Father had a cousin who lived in town; he was a prominent lawyer and had been a member of Congress from that District for two or three terms. His wife was Senator Colquitt’s daughter [Elizabeth H. Colquitt, 1836-1895], and sister to Alfred Colquitt who several years later was Governor of Georgia. Cousin’s name was O. B. [Orlando Bell] Ficklin. He had three little boys [Augustus, Walter, and Alfred], and he and Father asked me to teach the two families of children that winter, and I did. Our school was held in a small room in Mr. Ficklin’s house. His boys and my two brothers and little sister comprised the school. They learned fast and gave me little trouble. In the spring Father and Cousin presented me with a silk dress for my services, which I was very proud of. Mrs. Ficklin was a great reader, and always bought the new novels as soon as they came out; she insisted on loaning her books to me, and I lived in a seventh heaven amongst the books. I suppose I read more than I ought, but life was worth living then. Although I was young, I attended several parties during the winter. Mrs. Ficklin gave one and invited me. She was always very kind to me.

My Uncle Parker lived nearly a mile from town in a large red brick house. I liked to go out there, as there were several children, and we had grand times. The children were not my cousins, as Aunt Mirinda, my Mother’s sister, was Mr. Parkers second wife, and stepmother to the children [Lucy Mirinda Norton Dillworth had married Nathaniel Parker on May 20, 1852]. They had a large orchard of very fine apples and Uncle Parker gave Father all we could use. The two eldest boys were grown up and rather wild, and I did not like them very well, but there was always good times there. Jane Parker was about my age, we liked each other, but she had the advantage of me, as her father was wealthy and mine was poor. She had many more and richer dresses than I, and was the happy possessor of a diamond ring which I admired exceedingly.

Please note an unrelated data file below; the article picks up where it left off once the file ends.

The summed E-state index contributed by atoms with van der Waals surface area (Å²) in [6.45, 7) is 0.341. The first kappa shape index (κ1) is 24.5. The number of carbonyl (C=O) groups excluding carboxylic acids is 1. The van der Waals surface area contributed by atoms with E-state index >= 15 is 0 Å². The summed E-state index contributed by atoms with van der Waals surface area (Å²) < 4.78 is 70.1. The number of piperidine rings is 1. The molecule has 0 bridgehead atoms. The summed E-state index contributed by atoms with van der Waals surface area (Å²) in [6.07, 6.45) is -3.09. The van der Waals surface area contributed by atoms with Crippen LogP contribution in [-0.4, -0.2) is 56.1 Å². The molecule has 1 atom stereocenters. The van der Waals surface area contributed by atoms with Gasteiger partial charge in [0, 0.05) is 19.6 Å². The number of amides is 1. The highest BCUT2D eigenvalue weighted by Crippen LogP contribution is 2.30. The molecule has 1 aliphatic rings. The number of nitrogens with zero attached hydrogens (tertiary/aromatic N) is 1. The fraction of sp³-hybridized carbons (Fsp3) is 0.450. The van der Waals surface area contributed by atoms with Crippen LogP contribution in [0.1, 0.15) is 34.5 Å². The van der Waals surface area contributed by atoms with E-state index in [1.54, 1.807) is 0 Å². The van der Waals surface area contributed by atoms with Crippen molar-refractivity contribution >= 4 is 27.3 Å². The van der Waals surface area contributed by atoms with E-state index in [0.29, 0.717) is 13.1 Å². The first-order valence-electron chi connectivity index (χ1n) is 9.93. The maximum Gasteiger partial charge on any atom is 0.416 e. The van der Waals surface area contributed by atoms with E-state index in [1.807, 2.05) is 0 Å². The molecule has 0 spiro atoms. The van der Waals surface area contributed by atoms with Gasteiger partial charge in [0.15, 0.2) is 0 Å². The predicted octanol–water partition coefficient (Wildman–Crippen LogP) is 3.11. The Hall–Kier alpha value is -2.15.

There was a family named Jones who lived six miles from town, members of Father’s church, where I loved to go dearly. Mrs. Jones would have me come out and stay a week as often as Mother would spare me. While we lived at that place there was a man hung by a mob near our house. We lived on a hill and at the bottom of the hill he was hung on an oak tree. He had killed his father-in-law and was tried and found guilty, and sentenced to be hung, but got a few weeks reprieve from the Governor, which so exasperated the people that they took him out of jail and hung him. We were all very much horrified about it, and could hardly sleep a wink that night. There was much excitement in town and scarcely anything else talked about for several days.

During the summer and fall we had visitors from Crawford County; Mother’s two aunts came, and Grandfather spent some time with us and Aunt Mirinda. Also, Father’s brother’s widow, Mrs. Ann Piper from South Bend, Indiana, spent a few days with us. I never saw her but that one time, her husband had been dead some years, his name was Edward Piper.

1855.
Two-horse carriage
I don’t remember anything of importance that happened the first few months of this year. We had a great deal of company and went a great deal. When Father attended his two-day meetings in the country we often went with him, all six of us in the two-horse carriage, and we would spend Saturday night with some good Baptist family and come home Sunday evening.